They whose motive is utility have no friendship for one another really, but only in so far as some good arises to them from one another. And those whose motive is pleasure are in like case: I mean, they have friendship for men of easy peasantry, not because they are of a given character but because they are pleasant to themselves. So then they whose motive to friendship is utility love their friends for what is good to themselves; those whose motive is pleasure do so for what is pleasurable to themselves: that is to say, not in so far as the friend beloved is but in so far as he is useful or pleasurable…Now it is the nature of utility not to be permanent but constantly varying: so, of course, when the motive which made them friends is vanished, the friendship likewise dissolves; since it existed only relatively to those circumstances…. That then is perfect friendship which subsists between those who are good and whose similarity consists in their goodness: for these men wish one another’s good in similar ways; in so far as they are good (and good they are in themselves): and those are specially friends who wish good to their friends for their sakes, because they feel thus towards them on their own account and not as mere matter of result; so the friendship between these men continues to subsist so long as they are good; and goodness, we know, has in it a principle of permanence.” – Nicomachean Ethics.

In summary, Aristotle believes the only true or lasting form of friendship is that friendship which consists in the person’s motive being for the good of the other. This type of friendship is only possible when the person is himself good because being good themselves is the only way one can understand the very goodness of good. In this experience of the good, they long to share it.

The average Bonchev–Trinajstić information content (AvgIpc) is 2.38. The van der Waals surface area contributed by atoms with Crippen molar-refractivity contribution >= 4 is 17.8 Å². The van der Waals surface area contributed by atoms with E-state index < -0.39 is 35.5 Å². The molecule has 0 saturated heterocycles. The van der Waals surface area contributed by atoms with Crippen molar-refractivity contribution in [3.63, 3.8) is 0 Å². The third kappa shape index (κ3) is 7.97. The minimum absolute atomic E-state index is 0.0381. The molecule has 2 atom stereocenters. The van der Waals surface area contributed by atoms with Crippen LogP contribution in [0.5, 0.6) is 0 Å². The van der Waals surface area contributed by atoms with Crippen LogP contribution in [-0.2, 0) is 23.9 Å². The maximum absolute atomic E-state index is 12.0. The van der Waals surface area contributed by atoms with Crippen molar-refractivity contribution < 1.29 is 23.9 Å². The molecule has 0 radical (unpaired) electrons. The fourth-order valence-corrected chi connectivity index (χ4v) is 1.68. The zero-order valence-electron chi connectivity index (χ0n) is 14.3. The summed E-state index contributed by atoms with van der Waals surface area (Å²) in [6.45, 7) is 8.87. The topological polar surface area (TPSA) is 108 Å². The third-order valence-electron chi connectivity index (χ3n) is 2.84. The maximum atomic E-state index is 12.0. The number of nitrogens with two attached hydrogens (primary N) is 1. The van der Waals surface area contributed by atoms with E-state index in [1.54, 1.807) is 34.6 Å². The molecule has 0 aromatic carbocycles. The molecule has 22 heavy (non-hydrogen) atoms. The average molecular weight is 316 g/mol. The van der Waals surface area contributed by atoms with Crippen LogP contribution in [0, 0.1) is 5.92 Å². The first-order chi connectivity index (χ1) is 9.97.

Earlier, Aristotle spoke of men being attracted to that which they are like. Lewis also gives an example of this above. If we take this principle as true then within the friendships that are based on goodness it can also be said that they are mutually pleasurable and useful because each man finds pleasure in that which has a likeness to his own nature, and, in general, good people are useful to others.

So the third form of friendship Aristotle distinguishes is by definition the best kind of friendship because it combines all the types of friendship.

So what must one do to have the best kind of friendship? One must first become good themselves. Becoming good allows one to see the ‘goodness of good’ and to then desire to give good to another.

Sometimes we tend to think that our becoming good is an isolated event that has no direct impact on the lives of those around us. Yet, it should be understood that one’s becoming good actually has an effect on others; for in so far as this happens it is likely that one is actually desiring and helping those around him to experience goodness. This effect is grounded by the fact that man by virtue of being man desires friendship, and will, whether good or bad, pursue friends and impact others.

It’s a great to know that by pursuing the good in life, I can myself become a better friend to my roommates and others around me. Through seeking to know God and understanding His character I am also simultaneously helping my friends and working toward their good.

One response to “C.S. Lewis and Aristotle: On Friendship

  1. Pingback: Eudamonia « Eudamoniac·